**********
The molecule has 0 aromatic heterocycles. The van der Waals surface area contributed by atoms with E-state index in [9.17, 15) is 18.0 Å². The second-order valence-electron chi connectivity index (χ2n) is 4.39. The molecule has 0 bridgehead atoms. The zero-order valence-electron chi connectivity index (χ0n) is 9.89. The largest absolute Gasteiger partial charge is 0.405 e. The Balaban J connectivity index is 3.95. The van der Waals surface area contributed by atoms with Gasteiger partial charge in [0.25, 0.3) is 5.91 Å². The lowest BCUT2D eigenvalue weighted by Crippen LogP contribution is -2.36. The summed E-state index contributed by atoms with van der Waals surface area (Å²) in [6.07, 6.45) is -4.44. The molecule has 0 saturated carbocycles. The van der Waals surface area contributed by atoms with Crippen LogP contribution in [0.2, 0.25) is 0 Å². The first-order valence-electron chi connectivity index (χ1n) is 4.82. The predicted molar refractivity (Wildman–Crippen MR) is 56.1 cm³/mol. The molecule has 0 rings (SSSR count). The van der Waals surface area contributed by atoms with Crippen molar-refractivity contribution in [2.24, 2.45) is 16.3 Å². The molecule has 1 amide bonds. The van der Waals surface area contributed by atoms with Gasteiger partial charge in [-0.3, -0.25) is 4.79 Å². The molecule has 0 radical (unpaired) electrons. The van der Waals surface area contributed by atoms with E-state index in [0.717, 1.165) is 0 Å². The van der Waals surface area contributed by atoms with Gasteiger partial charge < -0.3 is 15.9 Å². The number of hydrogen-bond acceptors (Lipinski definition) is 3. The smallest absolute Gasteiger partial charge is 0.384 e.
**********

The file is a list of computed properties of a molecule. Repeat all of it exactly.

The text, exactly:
The molecule has 0 aromatic heterocycles. The van der Waals surface area contributed by atoms with E-state index in [9.17, 15) is 18.0 Å². The second-order valence-electron chi connectivity index (χ2n) is 4.39. The molecule has 0 bridgehead atoms. The zero-order valence-electron chi connectivity index (χ0n) is 9.89. The largest absolute Gasteiger partial charge is 0.405 e. The Balaban J connectivity index is 3.95. The van der Waals surface area contributed by atoms with Gasteiger partial charge in [0.25, 0.3) is 5.91 Å². The lowest BCUT2D eigenvalue weighted by Crippen LogP contribution is -2.36. The summed E-state index contributed by atoms with van der Waals surface area (Å²) in [6.07, 6.45) is -4.44. The molecule has 0 saturated carbocycles. The van der Waals surface area contributed by atoms with Crippen LogP contribution in [0.2, 0.25) is 0 Å². The first-order valence-electron chi connectivity index (χ1n) is 4.82. The predicted molar refractivity (Wildman–Crippen MR) is 56.1 cm³/mol. The molecule has 0 rings (SSSR count). The van der Waals surface area contributed by atoms with Crippen molar-refractivity contribution in [2.24, 2.45) is 16.3 Å². The molecule has 1 amide bonds. The van der Waals surface area contributed by atoms with Gasteiger partial charge in [-0.3, -0.25) is 4.79 Å². The molecule has 0 radical (unpaired) electrons. The van der Waals surface area contributed by atoms with E-state index in [0.717, 1.165) is 0 Å². The van der Waals surface area contributed by atoms with Gasteiger partial charge < -0.3 is 15.9 Å². The number of hydrogen-bond acceptors (Lipinski definition) is 3. The smallest absolute Gasteiger partial charge is 0.384 e.